Answer is forthcoming in one of the future books.
Why did you settle on a Nicrosil Misting for your second Mistborn trilogy? Did you consider any other types?
I considered others, but in the end this was one aspect of the magic system I hadn't explored yet but which is very important for the future of the series. I wanted to start establishing it.
Will we see any Shardholders beyond the three already at work? Specifically, will we see Bavadin?
You will see other Shards. Bavadin is on the planet Taldain, where White Sand takes place.
Why are they called Shardblades/Shardplate? Is it because they are a splinter of the the Shard Honor, or is there something more to them than that?
You are on the right track.
About Way of Kings: some Surgebindings have strangely similar symbols - left half of one is the right half of another. There are two such pairs. Is that important, or just a coincidece or something?
I don't believe there is any connection there.
Is Jezren a Sliver?
Jezrien is one of the Heralds, but has never held the power of an entire Shard himself. (So no, not a Sliver.)
What made you decide on a 10 book length for The Stormlight Archive? Do you have the entire thing planned out, including how it will be paced and plotted?
I had eight characters I wanted to tell a story about, and wanted to give each one a book to include flashbacks and specific character development. Once I got to outlining, I realized that I had material for about ten books, and ten was a very special number in the world. So I settled on that.
It will be paced and plotted much as the first, though I plan the future books to be a little shorter than the first establishing one. There will be two primary five-book arcs, so you could consider it two series of five, if you'd prefer.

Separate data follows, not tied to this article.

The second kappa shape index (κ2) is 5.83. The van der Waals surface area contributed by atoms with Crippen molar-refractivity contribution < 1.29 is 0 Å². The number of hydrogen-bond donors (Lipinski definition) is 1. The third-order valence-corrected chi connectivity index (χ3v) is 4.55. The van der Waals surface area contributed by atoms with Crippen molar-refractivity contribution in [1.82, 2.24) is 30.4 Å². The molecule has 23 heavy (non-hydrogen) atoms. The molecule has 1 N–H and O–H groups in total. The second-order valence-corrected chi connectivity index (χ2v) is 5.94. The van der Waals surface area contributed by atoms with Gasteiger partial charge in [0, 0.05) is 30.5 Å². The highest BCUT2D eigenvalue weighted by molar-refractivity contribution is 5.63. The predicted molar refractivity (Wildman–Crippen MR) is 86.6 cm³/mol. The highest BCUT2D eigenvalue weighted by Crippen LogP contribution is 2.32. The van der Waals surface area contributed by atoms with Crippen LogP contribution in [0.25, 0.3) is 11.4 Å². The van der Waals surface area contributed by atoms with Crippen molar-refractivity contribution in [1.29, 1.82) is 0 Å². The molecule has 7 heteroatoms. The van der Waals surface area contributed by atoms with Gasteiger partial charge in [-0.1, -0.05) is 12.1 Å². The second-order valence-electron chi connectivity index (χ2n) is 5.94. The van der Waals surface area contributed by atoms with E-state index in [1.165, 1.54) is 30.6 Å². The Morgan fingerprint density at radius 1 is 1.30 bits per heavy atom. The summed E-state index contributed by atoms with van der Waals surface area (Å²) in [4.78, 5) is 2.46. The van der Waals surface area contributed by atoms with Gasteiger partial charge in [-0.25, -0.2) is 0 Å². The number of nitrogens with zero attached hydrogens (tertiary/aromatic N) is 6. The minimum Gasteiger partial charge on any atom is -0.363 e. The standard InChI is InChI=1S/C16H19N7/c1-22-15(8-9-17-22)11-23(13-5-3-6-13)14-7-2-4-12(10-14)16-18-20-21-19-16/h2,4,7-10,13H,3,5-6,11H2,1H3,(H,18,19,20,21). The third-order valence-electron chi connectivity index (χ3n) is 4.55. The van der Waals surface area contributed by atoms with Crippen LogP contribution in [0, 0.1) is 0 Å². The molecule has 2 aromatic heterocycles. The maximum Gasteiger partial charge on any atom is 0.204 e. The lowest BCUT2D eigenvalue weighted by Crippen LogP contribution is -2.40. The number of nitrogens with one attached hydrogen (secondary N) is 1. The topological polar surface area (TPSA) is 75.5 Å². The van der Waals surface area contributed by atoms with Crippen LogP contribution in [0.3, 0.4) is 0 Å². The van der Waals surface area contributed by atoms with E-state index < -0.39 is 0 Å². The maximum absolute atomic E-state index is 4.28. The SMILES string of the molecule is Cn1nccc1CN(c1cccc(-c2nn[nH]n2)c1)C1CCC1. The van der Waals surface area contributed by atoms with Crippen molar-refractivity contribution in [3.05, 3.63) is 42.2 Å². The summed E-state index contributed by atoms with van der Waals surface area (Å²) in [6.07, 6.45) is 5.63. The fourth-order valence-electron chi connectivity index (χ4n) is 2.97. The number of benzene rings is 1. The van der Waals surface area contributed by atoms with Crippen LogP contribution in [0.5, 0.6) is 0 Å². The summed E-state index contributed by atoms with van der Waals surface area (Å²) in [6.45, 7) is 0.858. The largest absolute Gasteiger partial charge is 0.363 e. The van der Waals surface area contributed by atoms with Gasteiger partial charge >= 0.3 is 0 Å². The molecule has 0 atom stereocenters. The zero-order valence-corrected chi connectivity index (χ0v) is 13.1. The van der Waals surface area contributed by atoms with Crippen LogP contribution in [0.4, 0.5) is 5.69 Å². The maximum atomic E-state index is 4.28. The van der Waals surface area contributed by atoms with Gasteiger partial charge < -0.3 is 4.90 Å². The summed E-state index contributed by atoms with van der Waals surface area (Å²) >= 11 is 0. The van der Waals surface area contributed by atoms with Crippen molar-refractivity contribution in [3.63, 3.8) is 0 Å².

Why are the people of Roshar so much more aware of the Cosmere? They seem to know more than any other world you've written to date.
I believe the people of whom you are speaking are mostly not native to Roshar. On another side, however, it is the first planet we've seen with three Shards, and it is the furthest along in the timeline. One final thing is that they had some very unique experiences early in the planet's history. It involves the Heralds, and various items I think would be spoilers right now.
I've read that you were thinking of 32-36 books total for the Cosmere, but it seems like the series are going to go beyond that if numbers you've given before are published (e.g. Mistborn being a trilogy of trilogies so 9, Stormlight Archive 10, Warbreaker 2, Dragonsteel 6 or 7, and still White Sand and others to come) so has the estimate of 32 been thrown out the window?
Eh...I don't know. My original breakdown:
Mistborn 9 Wabreaker 2 Elantris 3 White Sand 3 Stormlight 10 Silence Divine 1 Dragonsteel 7 (A two book and a five book.)
That's the 32, with allowances for a few side stories to get us to 36. There are planets not included in that, however, that I may write stories about. So maybe. But the core cycle is this (in order)
Dragonsteel Mistborn first trilogy Stormlight - Mistborn second trilogy (around the same time.) Mistborn third trilogy.
Everything else is important in their own stories, but as we're talking about the connections between the worlds are considered, this is the prime cosmere cycle.
Are there Dawnshards that aren't swords? The Parshindi person had a unique looking sword, so will we see any that in a spear for Kaladin or any other weapon?
You've mentioned that other books in the Stormlight Archive will have different characters as their focus, is this linked to the 10 orders of the Knights Radiant? Or is this just coincidence?